Lucid Dreaming

Fragmentary. I exist in bits and pieces stitched together–that stitched together. In glimpses here and flashes there, your peripheral is my home. I’m more comfortable when you can’t see me. When I am a phantom, shadow-person you convince yourself insomnia summoned.

A nightmare. I’d rather be an apparition, figment of your frontal lobe. (Figment of my own.) Make-believe people don’t need to be. Flesh. Bone. Whole. They can be porcelain and plastic wrap. Fragile. Easily torn. Tossed. Replaced.

Made-up people can be dusk, not night but not light either. They can be almost but not quite. They can be reflections.

Can live inside mirrors.

Inside you.




This is me. How I sound to myself. How I sound when I tell stories. Weave word into vision. This is my preferred voice (and the one I think I will use from now on for as many future exercises as I can ^.^). This exercise inspired me to use it.

Images–bits, pieces, glimpses, flashes–can evoke profound responses. Can trigger memories. Summon the muses. Inspire. They can tell stories with or without words. Light, line, value, contrast, form or lack thereof are all elements that can combine to create in the same way words can be woven into a vision, into an invitation to enter that vision. In many ways, I think images are a reversal of the traditional storytelling process–the scene, setting, scenario, etc. is given upfront, the story filling in the absences of meaning here. In traditional stories, a premise usually precedes a scene in that the writer has decided the purpose for that scene rather than the scene deciding the purpose. If that all makes sense. I don’t believe either method/process to be superior to the other. Just different. Unique unto itself. Some stories will find better homes in one than the other. Experimentation is necessary to make a decision–or not. If Elit is interested in anything, I think it is blending, stitching, and remixing. It seeks compromise instead of separation.It seeks to extend past traditional barriers. To, rather, build bridges.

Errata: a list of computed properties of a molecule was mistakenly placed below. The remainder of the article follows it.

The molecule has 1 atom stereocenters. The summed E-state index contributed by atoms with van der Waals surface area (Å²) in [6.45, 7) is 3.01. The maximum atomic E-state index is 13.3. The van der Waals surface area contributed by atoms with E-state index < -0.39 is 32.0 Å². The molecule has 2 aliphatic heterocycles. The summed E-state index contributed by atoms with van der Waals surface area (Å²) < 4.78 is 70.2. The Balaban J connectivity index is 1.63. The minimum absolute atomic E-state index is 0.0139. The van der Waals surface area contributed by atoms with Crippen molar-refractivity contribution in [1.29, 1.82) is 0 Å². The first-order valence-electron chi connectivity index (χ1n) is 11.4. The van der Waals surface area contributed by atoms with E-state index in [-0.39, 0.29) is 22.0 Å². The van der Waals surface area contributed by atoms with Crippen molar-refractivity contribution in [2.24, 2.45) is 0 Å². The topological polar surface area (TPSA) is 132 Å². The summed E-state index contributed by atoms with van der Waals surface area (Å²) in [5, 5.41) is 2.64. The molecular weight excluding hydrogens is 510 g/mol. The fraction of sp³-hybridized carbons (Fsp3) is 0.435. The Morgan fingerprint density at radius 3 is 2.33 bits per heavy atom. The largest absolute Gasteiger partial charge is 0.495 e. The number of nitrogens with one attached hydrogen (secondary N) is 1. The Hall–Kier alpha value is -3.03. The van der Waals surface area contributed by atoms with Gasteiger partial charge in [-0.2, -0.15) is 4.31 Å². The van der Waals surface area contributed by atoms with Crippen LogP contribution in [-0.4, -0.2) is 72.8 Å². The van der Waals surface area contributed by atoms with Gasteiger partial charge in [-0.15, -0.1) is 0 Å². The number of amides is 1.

Needless to say, I greatly enjoyed this kind of exercise. It truly felt alchemic. Like I was brewing a potion. Reciting a spell. Doing something conventional enough but, also, something surprising,  with an end result I couldn’t quite predict until I got to the end. That’s kind of magickal, isn’t it?